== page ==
It is not just mangoes that can be made to outlast their season. Gongura (sorrel leaves) that adds a tangy and sour note to curries, dals and chutney, especially in Telugu cuisine, is another ingredient that can be preserved for quite long.
While one of the simplest methods is to dry and powder the leaves, it may not be to everyone’s taste. Gongura fans have their own unique ways of preserving gongura that avoids quick fixes like substituting pickled leaves for the fresh ones, in dishes.
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Home chefs say dehydrating gongura over a pan with a little oil and then mashing it in a blender works well for later use. Rameshwari Rao, a homemaker from Hyderabad says that she freezes the ground gongura paste in ice cube trays so that they can be used according to the recipe later on.
For this paste, pluck only the leaves as the stem is hard and does not cook easily. Rameshwari adds “Once frozen, I remove them from the mould, shift it to a bag and store. You can season it with salt while freezing, or do it later while cooking with other ingredients,” she says.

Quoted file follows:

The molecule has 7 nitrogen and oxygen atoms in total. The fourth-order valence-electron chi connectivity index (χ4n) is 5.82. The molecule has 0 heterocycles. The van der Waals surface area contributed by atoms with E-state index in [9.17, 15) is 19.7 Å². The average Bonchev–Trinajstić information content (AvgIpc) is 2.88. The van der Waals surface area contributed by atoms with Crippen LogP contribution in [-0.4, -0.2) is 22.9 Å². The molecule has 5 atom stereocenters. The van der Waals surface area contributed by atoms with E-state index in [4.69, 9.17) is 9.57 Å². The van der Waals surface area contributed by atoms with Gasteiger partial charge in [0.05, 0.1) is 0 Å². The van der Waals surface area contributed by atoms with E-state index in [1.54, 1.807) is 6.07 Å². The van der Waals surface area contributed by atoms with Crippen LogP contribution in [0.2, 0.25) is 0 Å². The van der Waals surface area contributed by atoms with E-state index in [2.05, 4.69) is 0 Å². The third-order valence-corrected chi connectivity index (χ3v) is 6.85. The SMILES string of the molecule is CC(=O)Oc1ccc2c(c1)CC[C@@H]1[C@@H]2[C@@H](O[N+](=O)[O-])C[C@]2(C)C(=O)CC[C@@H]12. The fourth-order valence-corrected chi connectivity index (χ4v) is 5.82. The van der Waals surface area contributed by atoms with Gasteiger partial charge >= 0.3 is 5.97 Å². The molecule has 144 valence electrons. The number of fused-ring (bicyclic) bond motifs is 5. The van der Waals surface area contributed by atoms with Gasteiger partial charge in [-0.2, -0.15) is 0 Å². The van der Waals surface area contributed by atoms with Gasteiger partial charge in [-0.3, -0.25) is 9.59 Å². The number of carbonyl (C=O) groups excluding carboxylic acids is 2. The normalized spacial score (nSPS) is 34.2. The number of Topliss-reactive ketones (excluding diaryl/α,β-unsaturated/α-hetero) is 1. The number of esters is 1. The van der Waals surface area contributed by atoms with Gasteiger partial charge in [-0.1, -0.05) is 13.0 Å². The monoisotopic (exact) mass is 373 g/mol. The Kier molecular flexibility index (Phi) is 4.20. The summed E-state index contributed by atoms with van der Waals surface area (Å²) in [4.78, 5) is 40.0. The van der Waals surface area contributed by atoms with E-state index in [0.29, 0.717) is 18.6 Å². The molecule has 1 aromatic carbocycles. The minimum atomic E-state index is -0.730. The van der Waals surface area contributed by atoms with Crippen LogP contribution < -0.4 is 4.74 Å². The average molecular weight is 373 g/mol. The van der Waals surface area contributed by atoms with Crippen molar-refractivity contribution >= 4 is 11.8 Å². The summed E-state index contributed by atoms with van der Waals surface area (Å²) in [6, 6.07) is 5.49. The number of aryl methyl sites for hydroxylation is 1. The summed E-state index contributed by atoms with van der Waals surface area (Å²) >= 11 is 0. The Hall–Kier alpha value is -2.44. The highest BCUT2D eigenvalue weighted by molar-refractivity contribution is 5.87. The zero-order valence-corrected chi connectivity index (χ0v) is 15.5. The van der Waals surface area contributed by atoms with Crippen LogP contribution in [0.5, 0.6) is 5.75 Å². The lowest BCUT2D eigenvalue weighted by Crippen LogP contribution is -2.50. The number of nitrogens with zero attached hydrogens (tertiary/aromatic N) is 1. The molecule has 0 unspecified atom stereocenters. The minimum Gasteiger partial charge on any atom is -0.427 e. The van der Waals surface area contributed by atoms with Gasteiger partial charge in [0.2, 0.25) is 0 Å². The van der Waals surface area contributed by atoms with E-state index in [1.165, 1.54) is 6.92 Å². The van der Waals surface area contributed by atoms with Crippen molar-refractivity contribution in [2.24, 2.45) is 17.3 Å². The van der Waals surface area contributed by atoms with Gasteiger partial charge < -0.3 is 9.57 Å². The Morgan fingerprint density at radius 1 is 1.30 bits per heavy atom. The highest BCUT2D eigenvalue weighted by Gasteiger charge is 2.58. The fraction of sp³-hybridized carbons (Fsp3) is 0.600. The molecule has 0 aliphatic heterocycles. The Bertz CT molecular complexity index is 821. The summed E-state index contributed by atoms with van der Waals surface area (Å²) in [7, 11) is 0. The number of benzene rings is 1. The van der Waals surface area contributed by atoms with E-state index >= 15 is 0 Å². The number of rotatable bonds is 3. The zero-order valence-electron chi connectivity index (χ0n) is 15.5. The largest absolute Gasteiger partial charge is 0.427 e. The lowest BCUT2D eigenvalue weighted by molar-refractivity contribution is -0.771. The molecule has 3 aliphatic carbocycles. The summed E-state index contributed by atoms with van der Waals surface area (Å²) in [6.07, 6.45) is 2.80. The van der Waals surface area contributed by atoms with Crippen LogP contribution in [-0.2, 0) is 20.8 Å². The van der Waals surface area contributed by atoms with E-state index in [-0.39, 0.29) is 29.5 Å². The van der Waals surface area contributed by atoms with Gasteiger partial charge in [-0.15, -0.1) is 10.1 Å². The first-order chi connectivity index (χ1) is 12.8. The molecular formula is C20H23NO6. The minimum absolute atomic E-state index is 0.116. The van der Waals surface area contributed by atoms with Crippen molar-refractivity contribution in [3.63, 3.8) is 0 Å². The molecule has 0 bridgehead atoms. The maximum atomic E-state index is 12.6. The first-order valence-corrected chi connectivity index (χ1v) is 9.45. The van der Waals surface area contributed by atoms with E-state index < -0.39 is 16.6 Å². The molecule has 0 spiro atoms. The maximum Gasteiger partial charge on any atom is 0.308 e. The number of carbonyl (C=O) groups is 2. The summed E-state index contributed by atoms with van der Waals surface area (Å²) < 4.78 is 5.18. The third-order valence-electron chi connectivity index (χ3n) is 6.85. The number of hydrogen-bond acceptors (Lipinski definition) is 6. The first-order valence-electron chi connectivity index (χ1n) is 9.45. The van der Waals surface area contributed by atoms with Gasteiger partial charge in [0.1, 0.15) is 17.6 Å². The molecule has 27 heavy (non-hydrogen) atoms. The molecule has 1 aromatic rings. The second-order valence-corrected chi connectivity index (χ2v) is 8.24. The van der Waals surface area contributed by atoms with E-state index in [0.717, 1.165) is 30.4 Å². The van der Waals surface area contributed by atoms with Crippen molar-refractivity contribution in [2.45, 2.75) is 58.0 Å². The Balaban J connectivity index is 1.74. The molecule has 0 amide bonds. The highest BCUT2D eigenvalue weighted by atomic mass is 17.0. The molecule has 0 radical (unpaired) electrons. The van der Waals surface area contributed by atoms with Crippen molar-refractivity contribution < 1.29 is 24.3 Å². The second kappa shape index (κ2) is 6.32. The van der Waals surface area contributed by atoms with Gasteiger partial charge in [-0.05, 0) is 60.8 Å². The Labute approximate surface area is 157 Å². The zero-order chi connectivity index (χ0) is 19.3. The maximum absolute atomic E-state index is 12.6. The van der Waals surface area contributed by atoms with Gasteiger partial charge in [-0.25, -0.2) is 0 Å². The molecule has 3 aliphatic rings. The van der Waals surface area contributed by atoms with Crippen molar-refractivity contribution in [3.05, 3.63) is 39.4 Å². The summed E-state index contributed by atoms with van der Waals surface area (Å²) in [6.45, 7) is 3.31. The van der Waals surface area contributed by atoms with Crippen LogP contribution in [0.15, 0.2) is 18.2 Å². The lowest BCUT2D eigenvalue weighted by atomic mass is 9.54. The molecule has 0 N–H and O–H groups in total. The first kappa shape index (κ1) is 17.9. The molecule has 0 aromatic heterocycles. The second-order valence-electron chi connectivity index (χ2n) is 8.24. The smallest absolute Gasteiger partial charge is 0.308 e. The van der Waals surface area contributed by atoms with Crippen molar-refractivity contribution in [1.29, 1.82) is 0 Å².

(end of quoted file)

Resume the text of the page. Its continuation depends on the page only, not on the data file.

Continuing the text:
Other kitchen hacks to store gongura involve storing the leaves in plastic zip bags. Though this might change the colour of the leaves, it ensures that they are good to use for up to a month.
Gongura can be cooked down in its own water and stored for later use. But cooks should be careful about the quantity of preserved gongura in their recipes. Rameshwari says “Once cooked or blended, the leaves melt and quantity decreases, but its tanginess remains intact. So, it is important to know how much is too much.”
Wash and pluck the desired quantity of gongura leaves. Spread them out on cloth or paper overnight or for a day in a cool place away from direct sunlight or heat, to prevent the leaves from wilting.
Toss the leaves in a wok or kadai with oil on medium heat for about 20 minutes or until the leaves turn dry. Remove leaves from the vessel and cool completely. Add turmeric and salt to the cooked leaves and store them in an airtight jar.